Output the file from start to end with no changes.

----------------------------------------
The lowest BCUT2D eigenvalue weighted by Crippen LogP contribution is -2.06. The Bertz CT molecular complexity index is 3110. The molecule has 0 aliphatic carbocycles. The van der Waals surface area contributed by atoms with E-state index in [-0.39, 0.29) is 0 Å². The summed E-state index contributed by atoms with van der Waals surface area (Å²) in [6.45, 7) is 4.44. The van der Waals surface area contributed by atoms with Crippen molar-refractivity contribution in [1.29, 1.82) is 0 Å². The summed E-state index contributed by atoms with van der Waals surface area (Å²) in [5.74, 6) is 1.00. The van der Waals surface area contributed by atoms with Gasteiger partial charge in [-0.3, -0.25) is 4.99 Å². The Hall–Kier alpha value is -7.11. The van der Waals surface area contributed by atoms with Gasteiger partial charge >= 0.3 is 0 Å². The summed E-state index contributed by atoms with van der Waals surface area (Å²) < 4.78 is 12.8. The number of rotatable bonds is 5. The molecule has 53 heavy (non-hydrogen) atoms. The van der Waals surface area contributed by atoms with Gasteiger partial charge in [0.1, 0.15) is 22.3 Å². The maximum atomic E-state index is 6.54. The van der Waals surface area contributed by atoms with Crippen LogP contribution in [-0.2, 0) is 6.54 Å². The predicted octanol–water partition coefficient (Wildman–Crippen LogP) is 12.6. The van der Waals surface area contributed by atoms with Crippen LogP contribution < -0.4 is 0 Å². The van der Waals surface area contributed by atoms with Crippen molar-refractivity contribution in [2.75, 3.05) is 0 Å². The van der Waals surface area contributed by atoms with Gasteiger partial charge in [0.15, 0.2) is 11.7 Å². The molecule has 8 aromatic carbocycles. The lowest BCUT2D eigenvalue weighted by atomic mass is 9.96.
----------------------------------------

The lowest BCUT2D eigenvalue weighted by Crippen LogP contribution is -2.06. The Bertz CT molecular complexity index is 3110. The molecule has 0 aliphatic carbocycles. The van der Waals surface area contributed by atoms with E-state index in [-0.39, 0.29) is 0 Å². The summed E-state index contributed by atoms with van der Waals surface area (Å²) in [6.45, 7) is 4.44. The van der Waals surface area contributed by atoms with Crippen molar-refractivity contribution in [1.29, 1.82) is 0 Å². The summed E-state index contributed by atoms with van der Waals surface area (Å²) in [5.74, 6) is 1.00. The van der Waals surface area contributed by atoms with Gasteiger partial charge in [-0.3, -0.25) is 4.99 Å². The Hall–Kier alpha value is -7.11. The van der Waals surface area contributed by atoms with Gasteiger partial charge >= 0.3 is 0 Å². The summed E-state index contributed by atoms with van der Waals surface area (Å²) < 4.78 is 12.8. The number of rotatable bonds is 5. The molecule has 53 heavy (non-hydrogen) atoms. The van der Waals surface area contributed by atoms with Gasteiger partial charge in [0.1, 0.15) is 22.3 Å². The maximum atomic E-state index is 6.54. The van der Waals surface area contributed by atoms with Crippen LogP contribution in [-0.2, 0) is 6.54 Å². The predicted octanol–water partition coefficient (Wildman–Crippen LogP) is 12.6. The van der Waals surface area contributed by atoms with Crippen LogP contribution < -0.4 is 0 Å². The van der Waals surface area contributed by atoms with Crippen molar-refractivity contribution in [2.75, 3.05) is 0 Å². The van der Waals surface area contributed by atoms with Gasteiger partial charge in [0.15, 0.2) is 11.7 Å². The molecule has 8 aromatic carbocycles. The lowest BCUT2D eigenvalue weighted by atomic mass is 9.96.